Telecommuters in the northeast got a peek at the future last week and it wasn't pretty.
Telecommuters in the northeast got a peek at the future last week and it wasnt pretty.
Millions of families kept home by the hype, if not the reality, of the March megastorm found phone and Internet connections clogged in the New York metropolis.
Verizon Communications, which provides local and long-distance phone service in the Northeast, acknowledged its system was overloaded.
Mark Marchand, a Verizon spokesman, said the company anticipated the climb in service as telecommuting surged in front of the storm, and tens of thousands of students, free from school, went surfing on the Net.
"Usually customers were only getting a circuits busy message once, and were then getting through on their second try," he said.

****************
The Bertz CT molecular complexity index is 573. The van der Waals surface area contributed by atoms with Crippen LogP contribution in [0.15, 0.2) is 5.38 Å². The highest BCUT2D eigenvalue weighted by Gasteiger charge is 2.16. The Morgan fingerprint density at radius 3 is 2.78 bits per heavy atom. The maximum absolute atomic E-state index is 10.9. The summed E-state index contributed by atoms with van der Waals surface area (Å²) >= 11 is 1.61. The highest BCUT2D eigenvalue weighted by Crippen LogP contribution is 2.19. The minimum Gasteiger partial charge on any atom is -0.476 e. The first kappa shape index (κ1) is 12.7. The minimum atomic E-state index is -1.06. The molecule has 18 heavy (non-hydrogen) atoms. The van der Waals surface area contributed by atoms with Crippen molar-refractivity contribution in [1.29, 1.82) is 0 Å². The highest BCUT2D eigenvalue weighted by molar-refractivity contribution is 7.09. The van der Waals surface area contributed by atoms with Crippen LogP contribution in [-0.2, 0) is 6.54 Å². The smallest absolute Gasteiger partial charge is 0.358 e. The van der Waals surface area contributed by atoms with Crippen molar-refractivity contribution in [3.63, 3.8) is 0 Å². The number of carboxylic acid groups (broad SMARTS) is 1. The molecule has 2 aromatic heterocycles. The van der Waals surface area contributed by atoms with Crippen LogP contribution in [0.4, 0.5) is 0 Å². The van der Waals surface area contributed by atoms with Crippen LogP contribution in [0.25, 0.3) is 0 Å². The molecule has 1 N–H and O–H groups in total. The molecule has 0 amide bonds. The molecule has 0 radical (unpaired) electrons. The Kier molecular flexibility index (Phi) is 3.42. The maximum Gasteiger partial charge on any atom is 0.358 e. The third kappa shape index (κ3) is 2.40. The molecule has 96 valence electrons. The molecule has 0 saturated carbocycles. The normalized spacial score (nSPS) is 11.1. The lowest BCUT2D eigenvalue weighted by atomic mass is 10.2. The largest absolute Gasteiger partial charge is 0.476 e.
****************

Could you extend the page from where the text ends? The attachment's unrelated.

One thing that helped was an increase in Digital Subscriber Line service deployed by Verizon and others. Marchand said the DSL connections arent on the circuit switched network and therefore dont compete with voice and dial-up modems.
Utility commission officials in New York and New Jersey said they saw no significant rise in service complaints as a result of the storm.
Verizon spent $12 billion last year expanding its fiber-optic lines and installing new equipment to handle ever-increasing data demands. The company expects to spend another $12 billion on infrastructure this year.
Telecommunications infrastructure overload has resulted from other recent natural events, such as the Washington state earthquake. Rick Bolin, director of business development and national practice leader of wireless integration at Ciber, said "instant information" about the quake prompted sudden spikes in phone and Internet traffic in and out of Seattle that left circuits there busy.